Blight is one of the killers for anybody who wants to grow tomatoes. The problem is that many other problems (sunburn, windburn, magnesium deficiency) show similar symptoms to the early stages of blight so any grower has to make a decision whether to remove the infected plants to try and save the rest of the crop at a stage where they may actually be perfectly healthy plants.
Late Blight: Late Blight (or Blight) is caused by a wind and rain borne fungus (Phytophthora infestans). It is the same fungus as causes potato blight so if you are growing on an allotment, the chances are that your, or your neighbours, potatoes will infect your tomatoes.
The first signs of blight will be on the leaves. Brown marks will appear and they will spread rapidly to other leaves and plants. Once the plant is infected, blight will progress to the fruit and they will brown and rot. You will not get a crop. The only solution is to remove and burn the infected plants and hope that the blight hasn’t spread.
The risk of blight increases when there has been 48 hours of wet and warm weather and after four days the spores will definitely be airborne. However, if your plants are not affected, a period of dry weather may help to slow down the problem. If you want to protect your plants, spray with a copper fungicide after 48 hours and repeat every 10 to 14 days.
Plants are less likely to get blight if they are grown in a greenhouse/polytunnel and you water them in a way which doesn’t get the leaves wet (either directly on the ground or – even better – use a drip watering system. It is also sensible to attend to your greenhouse tomatoes first as the blight spores can attach to your clothes and be transported into the greenhouse that way.
Blight stays in the ground from one year to the next on living material (old tomatoes, plants, leaves, etc.), so if you have any blight destroy all infected plants, fruit, leaves (absolutely everything). Burn them or put them in the dustbin, do not leave any part of the plant on the ground as it will probably cause re-infection next year.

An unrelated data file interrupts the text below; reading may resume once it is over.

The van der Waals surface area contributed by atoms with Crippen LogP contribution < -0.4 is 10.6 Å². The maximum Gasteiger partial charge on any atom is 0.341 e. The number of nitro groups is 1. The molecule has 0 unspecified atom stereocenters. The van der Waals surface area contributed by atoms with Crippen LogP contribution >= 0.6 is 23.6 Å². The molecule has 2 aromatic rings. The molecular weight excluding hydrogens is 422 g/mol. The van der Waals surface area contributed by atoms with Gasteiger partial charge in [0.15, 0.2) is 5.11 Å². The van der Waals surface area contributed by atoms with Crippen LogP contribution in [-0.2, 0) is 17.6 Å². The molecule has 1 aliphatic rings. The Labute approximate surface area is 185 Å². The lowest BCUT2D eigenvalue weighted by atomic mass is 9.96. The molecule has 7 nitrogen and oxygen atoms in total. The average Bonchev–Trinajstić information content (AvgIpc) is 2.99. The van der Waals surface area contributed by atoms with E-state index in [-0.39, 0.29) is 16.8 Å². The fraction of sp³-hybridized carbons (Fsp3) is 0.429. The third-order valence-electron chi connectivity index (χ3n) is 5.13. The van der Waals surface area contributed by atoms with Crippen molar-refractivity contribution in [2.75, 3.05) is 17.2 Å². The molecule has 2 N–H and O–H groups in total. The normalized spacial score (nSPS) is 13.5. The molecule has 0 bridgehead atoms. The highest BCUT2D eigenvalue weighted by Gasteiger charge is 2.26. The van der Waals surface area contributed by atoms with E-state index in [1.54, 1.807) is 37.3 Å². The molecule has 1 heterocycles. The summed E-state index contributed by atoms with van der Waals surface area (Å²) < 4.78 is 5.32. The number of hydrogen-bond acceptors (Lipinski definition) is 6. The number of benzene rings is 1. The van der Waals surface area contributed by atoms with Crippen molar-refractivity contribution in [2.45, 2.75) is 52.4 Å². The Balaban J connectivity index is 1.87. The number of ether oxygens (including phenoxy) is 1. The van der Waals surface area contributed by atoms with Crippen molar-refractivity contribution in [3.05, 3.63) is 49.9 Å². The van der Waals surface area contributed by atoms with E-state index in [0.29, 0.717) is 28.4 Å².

Keep the plants well ventilated and try to avoid the atmosphere in the polytunnel/greenhouse getting damp. Do this by watering your plants in the morning (certainly not when the ground is hot during the day).
Blight can only be prevented, not cured. If you have blight in your crop, the best thing to do is to rip out affected plants and burn them. If you have caught it early, fruit can be used green but are unlikely to ripen (lots of chutney). However, you will probably have to use the fruit quickly as it could rot.
In the UK, the progression of blight across the country is reported by blightwatch.co.uk and is very useful to know whether there is blight in your area.
There are a number of commercial fungicides that can be used to try and prevent blight but we try to avoid using them if at all possible because they have to be used before blight appears and so may not be necessary.
Over the past few years, there have been a number of “Blight Resistant” Cultivars on the market. We’ve tried Crimson Crush and Mountain Magic with limited success. It should be noted that these cultivars are only described as “Resistant” not “Tolerant” and our experience has been:
- in years where there isn’t much blight, they survive and grow as well as the rest of the crop;
- in years where there’s a medium presence of blight, the plants survive and you will get a crop but (in general) the fruit is blight infected and much of it will rot if it hasn’t ripened on the plant;
- in years where there’s a heavy presence of blight, the plants survive but all of the fruit get blight.
Now, our experience may not be the same as everybody else’s but we have decided not to grow blight resistant varieties but to focus on growing tomatoes in a way that minimises the chances of blight.
Early Blight: Early Blight is similar to Late Blight but is caused by a different fungus (Alternaria solani) and starts earlier in the season. Rather than killing the plant and rotting the fruit, Early Blight weakens the plant and significantly reduces the crop. It is less common in the UK, but relatively common in North America and therefore appears frequently on the web (which leaves everybody expecting to get early blight even if it doesn’t happen). However, it can appear if the plants are wet and in cold springs.
Early blight is becoming more common in commercial potato crops in the UK as growers move from broad spectrum fungicides to more selective solutions and so may become more common in the UK.
A solution for early blight is to increase the ventilation around the plants by pruning off the leaves (which would be lost to blight in any case). Increased ventilation means reduced moisture and so will reduce the probability of early blight.